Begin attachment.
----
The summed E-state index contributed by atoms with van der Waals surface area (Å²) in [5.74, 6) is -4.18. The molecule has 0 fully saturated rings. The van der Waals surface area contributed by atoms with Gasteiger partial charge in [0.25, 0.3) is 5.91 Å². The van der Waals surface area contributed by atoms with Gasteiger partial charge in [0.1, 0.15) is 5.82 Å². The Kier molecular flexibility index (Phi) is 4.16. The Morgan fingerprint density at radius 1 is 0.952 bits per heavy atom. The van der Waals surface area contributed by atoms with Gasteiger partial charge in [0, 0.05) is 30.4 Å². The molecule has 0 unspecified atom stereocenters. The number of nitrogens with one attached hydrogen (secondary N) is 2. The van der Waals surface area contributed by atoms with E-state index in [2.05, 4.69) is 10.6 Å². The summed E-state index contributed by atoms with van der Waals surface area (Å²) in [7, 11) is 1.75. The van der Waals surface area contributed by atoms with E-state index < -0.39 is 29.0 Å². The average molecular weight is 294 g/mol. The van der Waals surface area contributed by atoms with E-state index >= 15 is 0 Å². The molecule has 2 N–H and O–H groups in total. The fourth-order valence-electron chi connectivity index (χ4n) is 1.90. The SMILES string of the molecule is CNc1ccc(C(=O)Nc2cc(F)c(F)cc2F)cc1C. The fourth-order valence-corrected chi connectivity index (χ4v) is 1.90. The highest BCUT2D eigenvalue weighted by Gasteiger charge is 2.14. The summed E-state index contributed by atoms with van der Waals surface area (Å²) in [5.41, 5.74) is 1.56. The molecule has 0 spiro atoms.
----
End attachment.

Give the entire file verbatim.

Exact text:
The summed E-state index contributed by atoms with van der Waals surface area (Å²) in [5.74, 6) is -4.18. The molecule has 0 fully saturated rings. The van der Waals surface area contributed by atoms with Gasteiger partial charge in [0.25, 0.3) is 5.91 Å². The van der Waals surface area contributed by atoms with Gasteiger partial charge in [0.1, 0.15) is 5.82 Å². The Kier molecular flexibility index (Phi) is 4.16. The Morgan fingerprint density at radius 1 is 0.952 bits per heavy atom. The van der Waals surface area contributed by atoms with Gasteiger partial charge in [0, 0.05) is 30.4 Å². The molecule has 0 unspecified atom stereocenters. The number of nitrogens with one attached hydrogen (secondary N) is 2. The van der Waals surface area contributed by atoms with E-state index in [2.05, 4.69) is 10.6 Å². The summed E-state index contributed by atoms with van der Waals surface area (Å²) in [7, 11) is 1.75. The van der Waals surface area contributed by atoms with E-state index < -0.39 is 29.0 Å². The average molecular weight is 294 g/mol. The van der Waals surface area contributed by atoms with E-state index >= 15 is 0 Å². The molecule has 2 N–H and O–H groups in total. The fourth-order valence-electron chi connectivity index (χ4n) is 1.90. The SMILES string of the molecule is CNc1ccc(C(=O)Nc2cc(F)c(F)cc2F)cc1C. The fourth-order valence-corrected chi connectivity index (χ4v) is 1.90. The highest BCUT2D eigenvalue weighted by Gasteiger charge is 2.14. The summed E-state index contributed by atoms with van der Waals surface area (Å²) in [5.41, 5.74) is 1.56. The molecule has 0 spiro atoms.